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Board creates facilities plan

DeWitt Era-Enterprise of DeWitt, Arkansas

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Middle school again listed

Once again, it s time, for the DeWitt School District to face the question, "What do we do about the middle school?"

The occasion was the requirement for each district to approve and submit a six-year facilities plan to the state Department of Education. At the DeWitt School Board's regular meeting last Thursday, facilities director Jeff Rader said the plan includes two new construction projects, a new roof for DeWitt High School and a new middle school.

"We're not committedto any of these plans," Rader said. However, if the district decides to go ahead with one or both, the projects must be included in the master plan in order for the district to receive state partnership money. "We don't want to miss out," Rader said.

The DeWitt School District attempted to pass a millage increase in January 2010 to build a new middle school on the old football field behind the current middle school, but it was defeated overwhelmingly. Rader said for the new plan, he was advised to "wipe the slate clean." Asa result, the district is actually going back to an old plan to build the school between the high school and elementary school, so the new school can share facilities.

Each building has a Facilities Condition Index (FCI), which indicates the building's overall condition. Rader explained that a building with an FCI of 50 percent or more needs to be replaced. DeWitt Middle School has an FCI of 32.18 percent, but that is only for the main building. Several of the older outbuildings rate much higher, such as the special services building which has an FCI of 49.22 percent. By comparison, the district's newest building, DeWitt Elementary School, has an FCI of 3.51 percent.

According to the plan, the early projected cost of a new middle school would be $4,141,780, about half what the original proposal would have cost. If the project is approved, the state would pay part of the cost, according to thedistrict's "wealth index." If the 2010 project had been approved, the state would have provided about 37 percent of the cost.

The other major project is to replace the roof at DeWitt High School. The plan estimates the total cost at $829,721. Rader explained that the current flat roof would be replaced by one with rigid, tapered insulation urn derneath a single-ply, continuous membrane. This type of roof is required, Rader explained, to qualify for state partnership money.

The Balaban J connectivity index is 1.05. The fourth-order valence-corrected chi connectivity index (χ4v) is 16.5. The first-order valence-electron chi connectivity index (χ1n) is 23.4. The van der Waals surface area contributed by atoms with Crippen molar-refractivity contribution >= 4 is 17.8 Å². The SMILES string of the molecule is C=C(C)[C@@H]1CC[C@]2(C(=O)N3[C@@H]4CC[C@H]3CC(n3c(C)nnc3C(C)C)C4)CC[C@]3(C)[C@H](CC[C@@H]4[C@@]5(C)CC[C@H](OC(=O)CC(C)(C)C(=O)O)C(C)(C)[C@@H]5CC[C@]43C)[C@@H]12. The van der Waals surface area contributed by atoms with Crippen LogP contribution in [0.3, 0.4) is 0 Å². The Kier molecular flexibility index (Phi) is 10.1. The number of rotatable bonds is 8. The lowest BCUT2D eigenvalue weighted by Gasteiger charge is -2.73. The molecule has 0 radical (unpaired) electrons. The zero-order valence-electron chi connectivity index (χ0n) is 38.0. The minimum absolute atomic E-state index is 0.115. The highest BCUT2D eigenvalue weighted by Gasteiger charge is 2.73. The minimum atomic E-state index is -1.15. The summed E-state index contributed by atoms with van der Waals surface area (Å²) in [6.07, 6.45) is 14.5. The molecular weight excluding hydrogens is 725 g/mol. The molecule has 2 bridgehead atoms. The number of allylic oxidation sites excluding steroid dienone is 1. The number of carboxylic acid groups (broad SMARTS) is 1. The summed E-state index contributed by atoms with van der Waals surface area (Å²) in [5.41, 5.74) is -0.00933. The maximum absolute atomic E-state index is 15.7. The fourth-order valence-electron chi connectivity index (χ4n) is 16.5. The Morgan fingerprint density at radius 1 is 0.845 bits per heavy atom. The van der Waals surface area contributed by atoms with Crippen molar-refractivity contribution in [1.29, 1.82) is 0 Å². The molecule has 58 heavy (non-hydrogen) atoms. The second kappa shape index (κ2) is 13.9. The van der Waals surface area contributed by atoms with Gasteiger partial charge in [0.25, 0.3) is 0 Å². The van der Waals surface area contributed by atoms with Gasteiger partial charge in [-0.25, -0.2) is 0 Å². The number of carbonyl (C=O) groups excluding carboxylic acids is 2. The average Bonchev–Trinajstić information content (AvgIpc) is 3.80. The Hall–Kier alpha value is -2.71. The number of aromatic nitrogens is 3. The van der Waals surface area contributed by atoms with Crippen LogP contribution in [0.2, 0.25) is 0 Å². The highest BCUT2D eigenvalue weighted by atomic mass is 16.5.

The Board approved a resolution supporting the facilities plan, which will now be forwarded to the state. Superintendent Gary Wayman emphasized that this plan does not commit the'district to carrying out any of these projects.

In other business, the Board voted to extend Wayman's contract for another year. It will now expire June 30, 2014. Wayman's salary of $122,500 is unchanged. Earlier this school year, all full time employees were given a $500 bonus.

The district's finances are "still on an upswing; we just need a bigger swing," Wayman said. The biggest expenditure this month was over $20,000 to repair the roof of the band room and Sheila Byers'classroom at DeWitt Middle School.

The most recent enrollment report shows 489 students at DeWitt Elementary School, 342 at DeWitt Middle School, 388 at DeWitt High School and 79 at Gillett Elementary School for a total of 1,298. This is an increase of 16 from last month.

The Board voted to expel a De-Witt Middle School student. The student has since been withdrawn from the school, and his name was not released.

The Board voted to allow the Long Time Coming Band to hold a concert March 31 in the high school cafeteria. The band is made up of DeWitt High School band alumni who raise money to support the band program.

Copyright 2012 DeWitt Era-Enterprise, DeWitt, Arkansas. All Rights Reserved. This content, including derivations, may not be stored or distributed in any manner, disseminated, published, broadcast, rewritten or reproduced without express, written consent from SmallTownPapers, Inc.

Original Publication Date: January 19, 2012

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